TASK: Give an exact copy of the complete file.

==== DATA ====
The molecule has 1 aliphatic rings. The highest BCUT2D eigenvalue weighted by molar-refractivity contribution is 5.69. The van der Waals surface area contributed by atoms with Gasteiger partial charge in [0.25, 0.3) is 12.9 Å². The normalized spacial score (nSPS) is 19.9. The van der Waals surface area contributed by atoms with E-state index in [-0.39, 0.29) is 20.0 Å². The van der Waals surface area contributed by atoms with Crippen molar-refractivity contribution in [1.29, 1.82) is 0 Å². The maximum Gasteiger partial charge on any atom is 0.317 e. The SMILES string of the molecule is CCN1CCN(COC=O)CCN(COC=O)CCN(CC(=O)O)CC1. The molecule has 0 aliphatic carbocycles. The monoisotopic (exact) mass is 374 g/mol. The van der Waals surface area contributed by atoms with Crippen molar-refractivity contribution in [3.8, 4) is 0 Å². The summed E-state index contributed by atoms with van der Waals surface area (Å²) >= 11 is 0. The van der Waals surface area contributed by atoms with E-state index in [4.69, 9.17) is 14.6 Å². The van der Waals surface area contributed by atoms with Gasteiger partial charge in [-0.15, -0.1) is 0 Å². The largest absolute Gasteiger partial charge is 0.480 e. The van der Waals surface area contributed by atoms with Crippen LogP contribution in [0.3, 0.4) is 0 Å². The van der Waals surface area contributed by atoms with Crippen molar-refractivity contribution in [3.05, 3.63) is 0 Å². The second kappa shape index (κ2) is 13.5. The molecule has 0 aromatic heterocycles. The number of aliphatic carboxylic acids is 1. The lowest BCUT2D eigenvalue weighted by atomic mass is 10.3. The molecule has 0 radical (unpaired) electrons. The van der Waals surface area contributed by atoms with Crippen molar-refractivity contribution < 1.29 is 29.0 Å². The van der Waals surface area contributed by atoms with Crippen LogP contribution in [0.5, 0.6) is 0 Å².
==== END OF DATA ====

The molecule has 1 aliphatic rings. The highest BCUT2D eigenvalue weighted by molar-refractivity contribution is 5.69. The van der Waals surface area contributed by atoms with Gasteiger partial charge in [0.25, 0.3) is 12.9 Å². The normalized spacial score (nSPS) is 19.9. The van der Waals surface area contributed by atoms with E-state index in [-0.39, 0.29) is 20.0 Å². The van der Waals surface area contributed by atoms with Crippen molar-refractivity contribution in [1.29, 1.82) is 0 Å². The maximum Gasteiger partial charge on any atom is 0.317 e. The SMILES string of the molecule is CCN1CCN(COC=O)CCN(COC=O)CCN(CC(=O)O)CC1. The molecule has 0 aliphatic carbocycles. The monoisotopic (exact) mass is 374 g/mol. The van der Waals surface area contributed by atoms with Crippen molar-refractivity contribution in [3.8, 4) is 0 Å². The summed E-state index contributed by atoms with van der Waals surface area (Å²) >= 11 is 0. The van der Waals surface area contributed by atoms with E-state index in [4.69, 9.17) is 14.6 Å². The van der Waals surface area contributed by atoms with Gasteiger partial charge in [-0.15, -0.1) is 0 Å². The largest absolute Gasteiger partial charge is 0.480 e. The van der Waals surface area contributed by atoms with Crippen LogP contribution in [0.3, 0.4) is 0 Å². The van der Waals surface area contributed by atoms with Crippen molar-refractivity contribution in [3.05, 3.63) is 0 Å². The second kappa shape index (κ2) is 13.5. The molecule has 0 aromatic heterocycles. The number of aliphatic carboxylic acids is 1. The lowest BCUT2D eigenvalue weighted by atomic mass is 10.3. The molecule has 0 radical (unpaired) electrons. The van der Waals surface area contributed by atoms with Crippen molar-refractivity contribution < 1.29 is 29.0 Å². The van der Waals surface area contributed by atoms with Crippen LogP contribution in [0.5, 0.6) is 0 Å².